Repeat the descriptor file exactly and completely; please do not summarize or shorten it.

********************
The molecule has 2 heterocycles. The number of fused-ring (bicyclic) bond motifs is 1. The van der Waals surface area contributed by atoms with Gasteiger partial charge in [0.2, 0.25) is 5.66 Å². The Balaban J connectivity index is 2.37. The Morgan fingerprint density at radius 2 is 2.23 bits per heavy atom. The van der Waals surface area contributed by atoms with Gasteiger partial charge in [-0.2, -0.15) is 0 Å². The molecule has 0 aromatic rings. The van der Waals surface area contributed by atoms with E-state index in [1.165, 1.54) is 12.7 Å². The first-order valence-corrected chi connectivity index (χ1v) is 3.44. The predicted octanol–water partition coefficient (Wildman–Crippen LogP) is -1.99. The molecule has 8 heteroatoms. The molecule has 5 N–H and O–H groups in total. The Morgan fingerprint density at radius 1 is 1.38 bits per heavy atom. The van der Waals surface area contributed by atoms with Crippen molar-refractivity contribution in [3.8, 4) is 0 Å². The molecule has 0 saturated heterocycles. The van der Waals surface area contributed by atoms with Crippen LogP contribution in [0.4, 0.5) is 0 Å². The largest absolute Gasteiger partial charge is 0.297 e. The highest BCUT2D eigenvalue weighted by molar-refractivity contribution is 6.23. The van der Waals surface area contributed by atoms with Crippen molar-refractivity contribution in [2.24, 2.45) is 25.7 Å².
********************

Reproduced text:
The molecule has 2 heterocycles. The number of fused-ring (bicyclic) bond motifs is 1. The van der Waals surface area contributed by atoms with Gasteiger partial charge in [0.2, 0.25) is 5.66 Å². The Balaban J connectivity index is 2.37. The Morgan fingerprint density at radius 2 is 2.23 bits per heavy atom. The van der Waals surface area contributed by atoms with Gasteiger partial charge in [-0.2, -0.15) is 0 Å². The molecule has 0 aromatic rings. The van der Waals surface area contributed by atoms with E-state index in [1.165, 1.54) is 12.7 Å². The first-order valence-corrected chi connectivity index (χ1v) is 3.44. The predicted octanol–water partition coefficient (Wildman–Crippen LogP) is -1.99. The molecule has 8 heteroatoms. The molecule has 5 N–H and O–H groups in total. The Morgan fingerprint density at radius 1 is 1.38 bits per heavy atom. The van der Waals surface area contributed by atoms with Crippen molar-refractivity contribution in [3.8, 4) is 0 Å². The molecule has 0 saturated heterocycles. The van der Waals surface area contributed by atoms with Crippen LogP contribution in [0.4, 0.5) is 0 Å². The largest absolute Gasteiger partial charge is 0.297 e. The highest BCUT2D eigenvalue weighted by molar-refractivity contribution is 6.23. The van der Waals surface area contributed by atoms with Crippen molar-refractivity contribution in [2.24, 2.45) is 25.7 Å².